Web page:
Popular demand and feedback, as well as numerous problems with cheating and hacking have pushed Infinity Ward to bring back dedicated server support on the upcoming military shooter. Robert Bowling has explained the developer’s perspective on the matter: “Coming out of Modern Warfare 2 it was pretty clear what our PC audience was looking for and what direction they wanted us to go in.”
The main reasoning Modern Warfare had peer-to-peer matchmaking on the PC platform was the desire to have created a unified IWNet online platform. That did not come to be though, as MW2’s peer-to-peer matchmaking “regretfully didn’t achieve what we wanted it to achieve”.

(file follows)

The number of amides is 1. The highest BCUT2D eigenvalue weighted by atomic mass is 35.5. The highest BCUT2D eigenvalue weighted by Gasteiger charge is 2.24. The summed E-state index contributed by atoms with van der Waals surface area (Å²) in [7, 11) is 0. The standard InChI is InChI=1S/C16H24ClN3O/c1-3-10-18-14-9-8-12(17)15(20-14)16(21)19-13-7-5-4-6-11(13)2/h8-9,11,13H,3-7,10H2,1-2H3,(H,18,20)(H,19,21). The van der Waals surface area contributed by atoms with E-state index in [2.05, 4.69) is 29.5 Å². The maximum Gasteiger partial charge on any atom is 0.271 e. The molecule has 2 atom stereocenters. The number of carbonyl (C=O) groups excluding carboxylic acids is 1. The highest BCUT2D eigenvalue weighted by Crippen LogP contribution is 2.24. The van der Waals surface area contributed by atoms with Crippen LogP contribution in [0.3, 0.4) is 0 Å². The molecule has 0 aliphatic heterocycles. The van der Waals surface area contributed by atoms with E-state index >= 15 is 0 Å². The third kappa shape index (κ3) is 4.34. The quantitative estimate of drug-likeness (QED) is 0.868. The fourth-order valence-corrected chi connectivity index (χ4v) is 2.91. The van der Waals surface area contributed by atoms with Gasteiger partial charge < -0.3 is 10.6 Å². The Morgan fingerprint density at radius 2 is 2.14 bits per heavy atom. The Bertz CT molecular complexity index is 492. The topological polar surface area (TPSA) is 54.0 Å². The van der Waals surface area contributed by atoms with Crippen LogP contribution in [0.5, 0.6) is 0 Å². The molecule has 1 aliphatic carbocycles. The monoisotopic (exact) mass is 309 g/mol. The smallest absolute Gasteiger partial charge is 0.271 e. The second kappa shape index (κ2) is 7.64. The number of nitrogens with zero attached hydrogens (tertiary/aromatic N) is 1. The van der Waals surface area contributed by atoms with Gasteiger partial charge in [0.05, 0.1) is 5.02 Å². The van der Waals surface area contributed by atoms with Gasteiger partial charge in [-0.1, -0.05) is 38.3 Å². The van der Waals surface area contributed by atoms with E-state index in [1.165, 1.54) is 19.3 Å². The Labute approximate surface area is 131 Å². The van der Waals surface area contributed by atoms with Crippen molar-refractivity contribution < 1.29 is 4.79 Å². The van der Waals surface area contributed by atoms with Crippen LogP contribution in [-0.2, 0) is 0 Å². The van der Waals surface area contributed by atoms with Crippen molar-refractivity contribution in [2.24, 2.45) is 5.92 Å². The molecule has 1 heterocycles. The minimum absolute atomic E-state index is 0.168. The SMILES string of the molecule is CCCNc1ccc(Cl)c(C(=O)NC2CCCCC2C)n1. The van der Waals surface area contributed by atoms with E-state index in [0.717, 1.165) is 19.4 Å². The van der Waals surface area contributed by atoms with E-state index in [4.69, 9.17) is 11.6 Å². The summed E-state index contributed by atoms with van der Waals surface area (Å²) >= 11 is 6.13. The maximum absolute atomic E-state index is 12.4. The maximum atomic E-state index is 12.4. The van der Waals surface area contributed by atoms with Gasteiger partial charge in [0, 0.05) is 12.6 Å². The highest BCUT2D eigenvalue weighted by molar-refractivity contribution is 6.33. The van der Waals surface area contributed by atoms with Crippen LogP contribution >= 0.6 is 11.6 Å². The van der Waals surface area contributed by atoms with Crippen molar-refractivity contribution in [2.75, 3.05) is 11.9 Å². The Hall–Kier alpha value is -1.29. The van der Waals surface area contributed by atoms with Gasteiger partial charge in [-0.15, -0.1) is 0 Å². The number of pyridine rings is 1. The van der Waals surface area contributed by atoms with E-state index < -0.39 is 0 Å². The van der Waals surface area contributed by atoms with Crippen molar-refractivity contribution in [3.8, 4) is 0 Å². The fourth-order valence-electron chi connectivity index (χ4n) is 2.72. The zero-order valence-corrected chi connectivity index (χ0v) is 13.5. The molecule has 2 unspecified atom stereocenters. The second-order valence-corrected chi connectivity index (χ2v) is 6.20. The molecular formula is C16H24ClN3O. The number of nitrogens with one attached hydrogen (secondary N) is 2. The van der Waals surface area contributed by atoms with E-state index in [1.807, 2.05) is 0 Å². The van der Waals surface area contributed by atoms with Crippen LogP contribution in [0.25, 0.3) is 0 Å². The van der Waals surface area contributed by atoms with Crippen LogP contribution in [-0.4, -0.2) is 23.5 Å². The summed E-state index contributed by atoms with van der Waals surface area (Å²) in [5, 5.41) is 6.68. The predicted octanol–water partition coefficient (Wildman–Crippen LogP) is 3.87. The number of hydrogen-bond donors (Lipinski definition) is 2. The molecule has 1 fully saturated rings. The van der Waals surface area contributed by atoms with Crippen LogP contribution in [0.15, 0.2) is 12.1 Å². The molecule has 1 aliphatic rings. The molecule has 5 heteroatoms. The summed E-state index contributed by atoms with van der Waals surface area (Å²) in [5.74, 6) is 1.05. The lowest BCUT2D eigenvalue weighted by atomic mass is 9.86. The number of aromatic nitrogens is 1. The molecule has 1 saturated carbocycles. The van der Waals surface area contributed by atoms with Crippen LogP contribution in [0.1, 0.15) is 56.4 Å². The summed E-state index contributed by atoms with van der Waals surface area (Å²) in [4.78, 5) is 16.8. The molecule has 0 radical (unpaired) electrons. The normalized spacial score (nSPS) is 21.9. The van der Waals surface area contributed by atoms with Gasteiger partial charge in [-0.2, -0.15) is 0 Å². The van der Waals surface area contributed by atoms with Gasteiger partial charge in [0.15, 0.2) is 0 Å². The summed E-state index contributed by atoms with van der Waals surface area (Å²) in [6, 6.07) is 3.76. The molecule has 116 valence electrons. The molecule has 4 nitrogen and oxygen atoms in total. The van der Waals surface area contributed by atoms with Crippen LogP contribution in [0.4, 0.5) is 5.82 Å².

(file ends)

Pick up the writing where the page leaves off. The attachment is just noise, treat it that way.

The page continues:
Taking a stance against the cheating and hacking that were running rampart on the PC, Infinity Ward has done some back end work, also adding some of the monitoring tech introduced in last year’s Black Ops.
Having dedicated servers is certainly a step in the right direction when trying to appeal to the PC gaming crowd, as the threat of a PC-developed Battlefield 3 is not to be taken lightly.
This technology is fully used with the upcoming Elite, the online platform for Call of Duty games.
Call of Duty: Modern Warfare 3 releases November 8th on PC, PlayStation 3 and Xbox 360.
Leave a Reply
You must be logged in to post a comment.